NEVILLE Power, Andrew Forrest's right-hand man at Fortescue Metals Group, has resumed buying shares in the iron ore miner.
Power is a man who likes buying Fortescue scrip in half-a-million-dollar dollops.
He joined Fortescue early last year, became a director on September 1 and shortly thereafter started buying shares.
On Tuesday he bought his sixth $500,000 lot and the prices he paid were $4.84, $4.56, $4.75, $4.50, $4.27 and now $4.59 a share.
Great confidence, eh? And Andrew Forrest seems well pleased with his recruit.
Yesterday Forrest said that he had needed someone who had a clear understanding of Fortescue's direction and the enormity and potential of its assets, and, most of all, had the importance of the group's culture as his prime responsibility.
"That's a rare and difficult person to find, and we have that in spades with Nev Power," Forrest said, and added that the former Thiess and Smorgon Steel employee also brought a hard operational edge and a tough commercial approach that came from years in hard-money contracting and mining, and in building major businesses.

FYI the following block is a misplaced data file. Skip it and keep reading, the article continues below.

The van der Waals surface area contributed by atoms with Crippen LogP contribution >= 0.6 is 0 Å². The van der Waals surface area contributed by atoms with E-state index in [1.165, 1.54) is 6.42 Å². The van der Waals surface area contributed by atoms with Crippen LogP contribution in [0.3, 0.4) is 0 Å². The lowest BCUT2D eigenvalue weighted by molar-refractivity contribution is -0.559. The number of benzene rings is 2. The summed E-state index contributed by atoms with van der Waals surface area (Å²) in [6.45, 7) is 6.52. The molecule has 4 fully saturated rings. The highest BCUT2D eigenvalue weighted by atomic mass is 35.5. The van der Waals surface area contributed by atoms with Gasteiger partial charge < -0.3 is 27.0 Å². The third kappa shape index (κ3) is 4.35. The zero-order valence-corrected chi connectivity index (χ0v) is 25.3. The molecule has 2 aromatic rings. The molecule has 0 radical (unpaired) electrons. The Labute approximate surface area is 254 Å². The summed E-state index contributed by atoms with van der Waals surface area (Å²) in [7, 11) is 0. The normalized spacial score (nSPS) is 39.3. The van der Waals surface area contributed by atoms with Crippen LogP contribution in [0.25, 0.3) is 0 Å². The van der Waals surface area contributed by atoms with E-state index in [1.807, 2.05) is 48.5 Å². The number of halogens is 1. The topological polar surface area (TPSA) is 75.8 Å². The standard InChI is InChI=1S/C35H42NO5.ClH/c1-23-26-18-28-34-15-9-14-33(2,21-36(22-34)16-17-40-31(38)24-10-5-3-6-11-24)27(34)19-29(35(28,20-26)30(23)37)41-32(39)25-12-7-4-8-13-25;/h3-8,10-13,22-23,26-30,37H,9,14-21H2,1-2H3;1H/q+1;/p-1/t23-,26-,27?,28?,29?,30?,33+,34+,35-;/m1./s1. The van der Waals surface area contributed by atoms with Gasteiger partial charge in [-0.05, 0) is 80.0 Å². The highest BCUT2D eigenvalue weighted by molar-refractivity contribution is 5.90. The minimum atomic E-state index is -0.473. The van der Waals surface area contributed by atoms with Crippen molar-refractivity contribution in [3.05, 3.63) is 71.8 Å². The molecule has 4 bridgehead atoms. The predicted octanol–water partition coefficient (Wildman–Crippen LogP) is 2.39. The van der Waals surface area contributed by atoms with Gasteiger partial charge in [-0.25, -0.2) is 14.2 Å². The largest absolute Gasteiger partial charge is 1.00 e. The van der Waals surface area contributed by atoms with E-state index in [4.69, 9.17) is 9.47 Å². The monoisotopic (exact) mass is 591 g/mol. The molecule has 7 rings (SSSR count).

Power's stake is worth $4 million with the on-market portion of it bought at a $4.58 average price. The stock closed yesterday at $4.59.
The man who is ahead of the game is fellow director Graeme Rowley who let 1 million shares go at $5.57 a share in March.
Speaking of ahead of the game, consider three directors of mining service group Mineral Resources who sold upwards of $75 million of stock in March at $12-plus. The stock closed yesterday at $9.33.
Elsewhere, concrete king Raymond Barro has returned to the Adelaide Brighton market, spending up big. In recent days, his Barro Properties has picked up shares at $2.83 but mainly at $3.01. Barro now holds 29.4 per cent of Adelaide Brighton.
Among other business builders, Kevin Seymour bought 1 million shares at around 59? in Watpac, a construction group.
He bought on Thursday, a couple of days after the company forecast underlying tax-paid earnings of around $15.5 million, placing the stock at about seven times earnings.
Acorn Capital also has been a recent buyer and now holds about 5.5 per cent of the capital.
The reporter owns ABC shares.